As each fourth quarter possession played out the mounting anxiety inside Target Center finally reached its breaking point, sweeping a stunned silence over a building whose seemingly indestructible crowd wasn’t ready to come to terms with the end of a magical run.
In classic, poetical Minnesota sports fashion, the final nail was driven into the season’s coffin not only by a former Timberwolf, but a player who couldn’t be more proud of his Minnesota roots.
After missing two wide open 3s with 2:43 and 2:36 remaining in the game (with a chance to go up five on the line), Apple Valley native Tyus Jones knew he couldn’t leave a floor he knows so well without a bang.
Jaden McDaniels drained a massive 3 to pull Minnesota within one at the 1:34 mark of the fourth quarter. Fighting off a feeling of not again, the Wolves crowd exploded with belief before Jones left his mark.
The former Duke standout left his feet with the shot clock running down and Jordan McLaughlin in his grill, but none of it mattered. With 1:09 left to play, Jones uncorked a 3, that you knew was good the second it left his hand, to give Memphis a four-point lead it never surrendered.
The shot simply put a cap on how Memphis fought back in a game they never looked too comfortable in, much how they appeared for most of this hard-fought series.
Despite that, Memphis was right at home in winning time, no matter what building they played in.
Taylor Jenkins’ resilient Grizzlies group delivered a slow, painful end for the Wolves using the same weapons they wielded in Games 2, 3 and 5: offensive rebounding and a never-ending fourth quarter fight.
Memphis grabbed 17 offensive rebounds they turned into 15 points, including three boards resulting in five points in crucial fourth-quarter moments.
Forward Brandon Clarke stamped his campaign for a place on the Mount Rushmore of Wolves Killers with another tremendous 17-point, 11-rebound performance that left Wolves fans feeling helpless and frustrated. That feeling was only exacerbated by the fact it came in support of another underwhelming night from Ja Morant, who scored 17 points on 4/14 shooting and turned it over five times, but did drop 11 dimes.
Conversely, Minnesota succumbed to an internal battle that has afflicted them all series long: late game execution.
Despite a career-high 24 points from McDaniels — who delivered big 3 after big 3 in pivotal moments in a performance that showcased why he is such a special prospect —, Minnesota couldn’t manufacture enough easy looks for its best players when it mattered most.
Wolves head coach Chris Finch benched a struggling D’Angelo Russell for the final 4:53 in favor of McLaughlin, who was phenomenal in sparking a key third quarter run to position the Wolves with a 10-point lead entering the final frame.
“Jordan, we just had a lot of pop with him out there. He was able to get to the heart of the defense, create pace. That was huge for us,” Finch said postgame. “D-Lo had a great season for us, and he had a hard time settling into this series.”
While McLaughlin was instrumental in getting the ball moving throughout that run and making key defensive plays, he couldn’t do it alone in the clutch.
The ball stopped moving as the Wolves looked to get the ball in the hands of its stars, Karl-Anthony Towns and Anthony Edwards, who didn’t have enough in the tank to bring the Wolves home to the finish line after leaving everything they had on the floor.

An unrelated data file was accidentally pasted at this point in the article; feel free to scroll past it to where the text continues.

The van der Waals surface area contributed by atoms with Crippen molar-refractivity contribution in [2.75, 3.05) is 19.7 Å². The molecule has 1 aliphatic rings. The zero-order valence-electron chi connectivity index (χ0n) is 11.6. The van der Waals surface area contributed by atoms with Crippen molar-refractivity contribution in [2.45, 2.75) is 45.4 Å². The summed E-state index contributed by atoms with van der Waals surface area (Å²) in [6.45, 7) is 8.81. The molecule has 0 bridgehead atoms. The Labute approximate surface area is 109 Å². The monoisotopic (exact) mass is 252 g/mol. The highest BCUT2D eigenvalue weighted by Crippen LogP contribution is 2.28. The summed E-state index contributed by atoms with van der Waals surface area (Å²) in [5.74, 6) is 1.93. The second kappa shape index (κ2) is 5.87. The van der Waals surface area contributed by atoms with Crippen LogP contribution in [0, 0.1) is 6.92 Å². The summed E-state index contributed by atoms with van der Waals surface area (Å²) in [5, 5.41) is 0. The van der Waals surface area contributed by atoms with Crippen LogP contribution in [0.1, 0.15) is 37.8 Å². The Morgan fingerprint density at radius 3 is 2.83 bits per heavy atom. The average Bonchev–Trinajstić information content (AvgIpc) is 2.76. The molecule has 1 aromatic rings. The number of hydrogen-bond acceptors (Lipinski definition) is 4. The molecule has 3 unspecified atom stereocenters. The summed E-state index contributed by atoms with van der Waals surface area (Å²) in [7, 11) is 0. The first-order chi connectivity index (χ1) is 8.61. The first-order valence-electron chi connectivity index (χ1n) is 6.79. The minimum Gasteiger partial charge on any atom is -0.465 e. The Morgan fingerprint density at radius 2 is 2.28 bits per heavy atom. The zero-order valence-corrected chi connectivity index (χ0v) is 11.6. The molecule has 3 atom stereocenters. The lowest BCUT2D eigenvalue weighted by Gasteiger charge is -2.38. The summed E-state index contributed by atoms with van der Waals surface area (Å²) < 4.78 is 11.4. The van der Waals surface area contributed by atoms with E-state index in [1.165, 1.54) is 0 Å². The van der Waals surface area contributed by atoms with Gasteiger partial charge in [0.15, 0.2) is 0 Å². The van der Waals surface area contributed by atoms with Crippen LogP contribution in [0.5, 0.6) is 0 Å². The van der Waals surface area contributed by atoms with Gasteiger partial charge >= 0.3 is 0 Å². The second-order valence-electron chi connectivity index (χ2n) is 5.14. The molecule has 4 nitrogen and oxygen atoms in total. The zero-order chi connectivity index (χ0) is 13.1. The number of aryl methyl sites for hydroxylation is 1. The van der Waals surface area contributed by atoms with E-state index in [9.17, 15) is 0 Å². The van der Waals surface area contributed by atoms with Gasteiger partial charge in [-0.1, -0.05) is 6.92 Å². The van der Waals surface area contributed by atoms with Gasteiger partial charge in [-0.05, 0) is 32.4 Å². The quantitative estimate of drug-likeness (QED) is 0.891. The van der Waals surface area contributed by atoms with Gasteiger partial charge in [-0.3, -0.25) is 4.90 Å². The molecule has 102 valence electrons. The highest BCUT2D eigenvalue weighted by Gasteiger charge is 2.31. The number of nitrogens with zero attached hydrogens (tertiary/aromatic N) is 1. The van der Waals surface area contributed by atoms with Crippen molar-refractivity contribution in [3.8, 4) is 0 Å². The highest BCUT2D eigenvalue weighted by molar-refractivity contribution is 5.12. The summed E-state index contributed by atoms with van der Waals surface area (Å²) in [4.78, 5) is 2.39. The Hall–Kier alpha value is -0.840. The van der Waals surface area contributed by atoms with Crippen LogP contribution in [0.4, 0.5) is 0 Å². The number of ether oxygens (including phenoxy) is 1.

Looking Back With Pride
This run was special for Towns, who shared that this group of players and coaches helped him find joy in playing basketball again. When his tremendous, career season came to a close, he took it all in.
Karl-Anthony Towns made good on his promise to the late, great Flip Saunders to bring the Wolves back to the playoffs.— Jack Borman (@jrborman13) April 30, 2022
A truly inspiring, outstanding season from him.
He took a moment on the way out to thank the fans, who played a huge role in the team’s return relevancy. pic.twitter.com/21sEJoJKJW
Towns was asked about what he went through his mind postgame.
“Just how much this city, this team has given me. Really made me enjoy basketball again. I looked at half-court and thought about everything I’ve been through and I’m just appreciative of how far I’ve come and the guys I have in this locker room,” he said in a subdued yet grateful tone. “It’s an honor to play with them and chill with them and have this moment with them. These guys did a lot for me. Coaching staff, teammates, this city, the fans.”
This city and the Wolves organization weren’t the only things on his mind, though. Just before leaving the floor, Towns kissed the inside of his wrist as a tribute to his late mother Jackie, who passed away from COVID-19 in April of 2020.
“I prayed and gave thanks to my mother, for showing me what love was and allowing me to show these guys what love is, for allowing me to be the man that I needed to be for these guys, not only as a basketball player, but as a man, in their personal lives and helping in any way that I could,” Towns added. “It’s because of her. So a silent prayer I said at halfcourt, and I just thought about all that. It meant a lot to have that moment.”
However, everything Towns has experienced this season only makes him more excited for the future. He is widely expected to be named to the All-NBA Third Team; that honor will make him eligible to receive a five-year, $201 million supermax contract extension this offseason, a contract the Timberwolves will surely offer him and Towns will sign when it is presented to him.
“I think this is the beginning of something special. I feel like for one of the first times in this franchise where a lot of pieces are falling into place,” he said. “I love this city. So obviously tings will happen this summer. When they happen, they happen.”
Most importantly, moving forward Towns knows that the league doesn’t view his team the same way, largely due to his monstrous efforts this season.
“We said we were going to be great, we said we wanted to be special, and when we stepped into the locker room and looked into everyone’s eyes, I could see that they meant what they said,” Towns said of his teammates’ commitment to greatness. “Get ready for the next run because that next run is going to be something special. I think the league understands who we are, they know what we are, not that laughing stock team like everyone has tried to paint us for all these years.”